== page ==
4th Nov James Hall article in The Telegraph on East Yorkshire Pub named best in UK .  I wasn’t the only one to express my disbelief that the entire spread was devoted to their undoubtedly outstanding food, but not one mention of beer unless you include a reference to ale in their pie.  Just an oversight perhaps? ahem.

5th Nov Saturday Kitchen‘s recipe for Braised Beef Cheeks.  The wine expert (not Jolly Olly on this occasion) took their usual stroll around the supermarket and actually stopped to point out a bottle of Theakston Old Peculier as a food match possibility, but went on to choose a red wine.

7th-10th Nov Brooklyn Brewery‘s Brewmaster and editor of The Oxford Companion to Beer, Garrett Oliver, hosts a series of beer tastings and dinners throughout the UK, including events at Oxford Brookes University, The National Brewery Centre, Port Street Bar and The Cross-Keys.

Image from Thornbridge Brewery FB

11th Nov BBC1 Nigel Slater‘s ‘Simple Cooking’ saw Nigel, Tom (the Wild Boar Man (from Thornbridge Hall) and Jim Harrison (Thornbridge Brewery) cook a Wild Boar burger, with Boar fed with grain from the brewery, along with Jaipur Tempura vegetables.

11th Nov Will Hawkes in the Independent online showing that beer and food matching is gaining recognition.

18th Nov Will Hawkes published once again but this time in both the online and the paper editions, letting us know all about the editor behind The Oxford Companion to Beer, his recent promotional tour and a big thumbs up to beer and cheese matching.

If you have read this and think you might like to give this a go, then look no further than books from Garrett Oliver (Brewmaster’s Table) and Fiona Beckett (An Appetite for Ale).  Of course, if you want to dabble without the financial outlay then check out The Good Stuff, Eating isn’t Cheating, The Beer Prole, Gastroturf and CAMRA (sorry to anyone that I’ve missed).  Keep up the good work one and all!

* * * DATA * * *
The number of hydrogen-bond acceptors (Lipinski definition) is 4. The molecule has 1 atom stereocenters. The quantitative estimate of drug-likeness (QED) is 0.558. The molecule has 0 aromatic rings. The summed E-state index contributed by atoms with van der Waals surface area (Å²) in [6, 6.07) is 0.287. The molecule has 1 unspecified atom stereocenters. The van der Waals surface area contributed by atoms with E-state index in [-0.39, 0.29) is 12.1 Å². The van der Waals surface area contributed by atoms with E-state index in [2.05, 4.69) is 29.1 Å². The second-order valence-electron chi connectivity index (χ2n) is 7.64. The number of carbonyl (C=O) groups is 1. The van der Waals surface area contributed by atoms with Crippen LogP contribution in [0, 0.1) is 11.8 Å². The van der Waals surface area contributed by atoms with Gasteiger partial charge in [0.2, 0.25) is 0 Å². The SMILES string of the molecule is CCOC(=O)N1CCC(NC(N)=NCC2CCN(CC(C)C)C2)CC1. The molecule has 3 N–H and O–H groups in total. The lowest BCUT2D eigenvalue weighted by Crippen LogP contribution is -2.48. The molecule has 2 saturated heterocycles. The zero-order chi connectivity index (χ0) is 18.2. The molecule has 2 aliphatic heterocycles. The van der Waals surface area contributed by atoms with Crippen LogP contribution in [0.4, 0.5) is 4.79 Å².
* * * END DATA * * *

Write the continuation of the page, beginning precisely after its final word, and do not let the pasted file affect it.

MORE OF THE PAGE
Please feel free to make comments with anything I’ve missed and I’ll update the post.  Thanks.

The Grove Inn, HD1

Image by Expolits of a Food Nut

My extended absence from this particular beer-paradise has been circumstantial and I had all but given up on visiting during 2011.  Enter stage right @GeekLeeds.  I met Gary (Geek Leeds blog) at the IPA Day back in August, Mr Foleys was packed and through the ‘random factor’ I happened to talk to him and as he didn’t seem to be a mentalist he is now one of the great bunch of people I have met so far thanks to great beer.

A couple of months back I received an SOS from Gary that read, “we need a beery adventure“.  It didn’t take long to agree on The Grove Inn.  Saturday gone, we embarked on our spluttering train journey, a short distance from Bradford and Leeds.  I know that Gary will be blogging about this in more detail than me, so I’ll cut to the bit at the pub.  When Tennyson penned this poem I’m positive it wasn’t with beer in mind, but as we entered the pub, and thanks to the right hemisphere of my melon , the one poem I know of popped into my mind…”crossing the bar“.  It was a moment I had built up in my thoughts and it seems to be a rite of passage for any self-respecting beer geek in West Yorkshire.  Apologies to the architect, but the pub is nothing to look at, it doesn’t draw you in and aside from the large BrewDog logo as you step through the door, you wouldn’t know this was going to be a trove of beery wealth.